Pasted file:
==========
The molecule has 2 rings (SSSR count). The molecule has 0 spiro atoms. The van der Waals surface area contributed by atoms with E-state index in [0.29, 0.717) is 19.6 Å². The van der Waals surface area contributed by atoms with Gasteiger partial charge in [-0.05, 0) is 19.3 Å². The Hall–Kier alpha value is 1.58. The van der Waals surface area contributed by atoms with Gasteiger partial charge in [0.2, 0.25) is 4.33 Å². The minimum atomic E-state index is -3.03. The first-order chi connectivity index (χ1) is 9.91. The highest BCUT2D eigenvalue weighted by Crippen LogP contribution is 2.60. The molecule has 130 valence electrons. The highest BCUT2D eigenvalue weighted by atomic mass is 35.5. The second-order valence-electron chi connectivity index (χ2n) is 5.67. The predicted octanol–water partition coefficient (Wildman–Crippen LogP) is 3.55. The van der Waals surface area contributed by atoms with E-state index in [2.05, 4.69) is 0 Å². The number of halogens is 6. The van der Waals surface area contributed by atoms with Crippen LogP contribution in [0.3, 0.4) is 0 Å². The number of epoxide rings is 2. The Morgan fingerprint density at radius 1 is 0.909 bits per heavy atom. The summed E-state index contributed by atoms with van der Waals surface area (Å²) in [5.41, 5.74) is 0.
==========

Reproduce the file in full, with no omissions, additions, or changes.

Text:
The molecule has 2 rings (SSSR count). The molecule has 0 spiro atoms. The van der Waals surface area contributed by atoms with E-state index in [0.29, 0.717) is 19.6 Å². The van der Waals surface area contributed by atoms with Gasteiger partial charge in [-0.05, 0) is 19.3 Å². The Hall–Kier alpha value is 1.58. The van der Waals surface area contributed by atoms with Gasteiger partial charge in [0.2, 0.25) is 4.33 Å². The minimum atomic E-state index is -3.03. The first-order chi connectivity index (χ1) is 9.91. The highest BCUT2D eigenvalue weighted by Crippen LogP contribution is 2.60. The molecule has 130 valence electrons. The highest BCUT2D eigenvalue weighted by atomic mass is 35.5. The second-order valence-electron chi connectivity index (χ2n) is 5.67. The predicted octanol–water partition coefficient (Wildman–Crippen LogP) is 3.55. The van der Waals surface area contributed by atoms with E-state index in [2.05, 4.69) is 0 Å². The number of halogens is 6. The van der Waals surface area contributed by atoms with Crippen LogP contribution in [0.3, 0.4) is 0 Å². The number of epoxide rings is 2. The Morgan fingerprint density at radius 1 is 0.909 bits per heavy atom. The summed E-state index contributed by atoms with van der Waals surface area (Å²) in [5.41, 5.74) is 0.